NHS figures reveal that over the last ten years, the number of prescriptions for antidepressants has doubled. There has also been a rise in the drugs prescribed for conditions resulting from unhealthy lifestyle behaviours.
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Over last one year, the NHS Digital figures reveal, there have been 1.1 billion drug prescriptions from the health service excluding prescriptions from hospitals and private doctors. The Health Secretary has started an exercise on reviewing the prescription drugs after warnings that each individual is being given out an average of 20 prescriptions per year.
According to health experts, modern lifestyle and political uncertainties have made a significant on health of the population leading to these jumps in prescriptions. Last year for example there have been 70.9 million prescriptions for antidepressant drugs. This is a rise from 36 million in 2008 - a decade back. The commonest prescription antidepressants in UK last year were Sertraline, citalopram and amitriptyline with a total of 42.4 million prescriptions of them. Sertraline hydrochloride prescriptions rose seven times over the last decade - from 2.1m to 14.8m.
There have been 55 million prescriptions for diabetes and the rise is 69 per cent in the past ten years. The cost of diabetes management has risen by over £1bn. Similarly statin prescriptions for raised blood cholesterol has also risen by 43 percent over the last decade. This alarming rise in type 2 diabetes and raised cholesterol is a direct result of obesity which is a result of unhealthy diet, sedentary life and other lifestyle behaviours associated with modern life.
The total cost of dispensed prescriptions has decreased by 3.7 percent in 2018 from the year before (£9.2 billion in 2017 and £8.8 billion in 2018). The number of items on the prescription has risen by 0.3 percent from the 1.1 billion in 2017. The low value over-the-counter medications (such as paracetamol and cough mixtures) have not been prescribed since 2017 so as to save millions of pounds of the NHS money.
Vicki Nash, Head of Policy at mental health charity Mind reiterated the findings saying that more people with mental health problems are seeking help these days that that too has contributed to the raised numbers. She said, “We currently live in turbulent times and the impact of Brexit on the nation’s mental health is hard to measure. We know political and world events can create a great deal of uncertainty, which can make some of us feel anxious, stressed and down.” Dr Antonis Kousoulis, associate director of the Mental Health Foundation added that more people are reaching out for help and said that although not proven, Brexit was a reason for anxiety, depression and stress among the population as seen in their surveys.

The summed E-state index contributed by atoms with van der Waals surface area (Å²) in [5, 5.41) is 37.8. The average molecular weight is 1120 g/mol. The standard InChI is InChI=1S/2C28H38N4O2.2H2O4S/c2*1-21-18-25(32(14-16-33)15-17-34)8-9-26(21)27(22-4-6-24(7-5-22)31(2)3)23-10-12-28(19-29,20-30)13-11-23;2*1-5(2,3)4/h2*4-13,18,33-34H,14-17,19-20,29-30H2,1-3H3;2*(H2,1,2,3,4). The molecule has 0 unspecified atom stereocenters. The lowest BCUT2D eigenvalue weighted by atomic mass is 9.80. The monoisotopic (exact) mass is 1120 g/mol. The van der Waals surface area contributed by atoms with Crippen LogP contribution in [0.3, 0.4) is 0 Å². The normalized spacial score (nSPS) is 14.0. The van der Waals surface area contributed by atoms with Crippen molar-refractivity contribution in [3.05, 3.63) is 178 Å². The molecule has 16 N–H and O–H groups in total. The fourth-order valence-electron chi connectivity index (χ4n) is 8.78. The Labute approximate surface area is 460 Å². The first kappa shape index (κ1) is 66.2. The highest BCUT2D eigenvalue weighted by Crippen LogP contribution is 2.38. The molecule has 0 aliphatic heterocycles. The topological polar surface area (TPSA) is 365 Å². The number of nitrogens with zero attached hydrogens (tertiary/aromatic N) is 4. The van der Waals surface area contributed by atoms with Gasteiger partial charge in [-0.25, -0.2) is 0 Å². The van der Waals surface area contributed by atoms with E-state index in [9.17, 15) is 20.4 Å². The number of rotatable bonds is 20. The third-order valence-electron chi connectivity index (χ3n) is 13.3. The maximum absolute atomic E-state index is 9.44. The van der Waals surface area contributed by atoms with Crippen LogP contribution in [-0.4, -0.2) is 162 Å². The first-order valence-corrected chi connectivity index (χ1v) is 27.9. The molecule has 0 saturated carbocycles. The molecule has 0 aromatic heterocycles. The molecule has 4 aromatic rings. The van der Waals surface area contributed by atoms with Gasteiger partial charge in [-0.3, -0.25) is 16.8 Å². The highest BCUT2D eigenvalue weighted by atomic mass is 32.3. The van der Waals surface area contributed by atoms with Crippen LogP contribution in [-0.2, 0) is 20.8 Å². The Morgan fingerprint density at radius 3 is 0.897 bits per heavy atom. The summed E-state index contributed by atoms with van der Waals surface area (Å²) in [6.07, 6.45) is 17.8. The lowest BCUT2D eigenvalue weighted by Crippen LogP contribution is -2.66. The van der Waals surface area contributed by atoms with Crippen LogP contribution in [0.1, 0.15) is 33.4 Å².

Marjorie Wallace, chief executive of the mental health charity SANE agreed that more and more people are reaching out for help through their help-lines. Wallace added, “Some of the rise may be due to more people feeling unsafe and uncertain due to social and political change, the impact of social media and fragmentation of relationships with family, friends and the wider community.”
Professor Wendy Burn, president of the Royal College of Psychiatrists said, “For many people antidepressants can be lifesaving, but they should not be the ‘go-to’ for first instances of mild depression. The National Institute for Clinical Excellence recommends only using antidepressants with patients who have moderate to severe depression or for patients whose depression lasts for a long time. We need to ensure there is investment in alternative treatments such as talking therapies, and more research into the most effective ways of helping all patients suffering from a mental illness.”
Professor Helen Stokes-Lampard, chairwoman of the Royal College of GPs, in a statement said, “Prescribing is a core skill for GPs, and we will only prescribe medication to a patient after a full and frank discussion with them, considering their unique circumstances, and if we genuinely believe they will be of benefit to their patient.” She was speaking on sprecription of antidepressants.
Douglas Twenefour, deputy head of care at Diabetes UK warned that diabetes cost the NHS around £10bn and the number of patients are ever increasing. Tam Fry, from the National Obesity Forum also added that obesity was soon becoming an epidemic.
An NHS England spokesman in a statement said, “While antidepressants play an important role for some patients, an attitude of 'a pill for every ill' can mean not only do some people end up taking medicine they don't need to, but taxpayer funding is spent on avoidable prescriptions. This is why the NHS is rolling out alternatives to medication, like 1,000 social prescribing link workers giving people care and advice tailored to their condition and, for mental health issues, the world's most ambitious programme of talking therapies which can resolve common conditions like depression and anxiety.”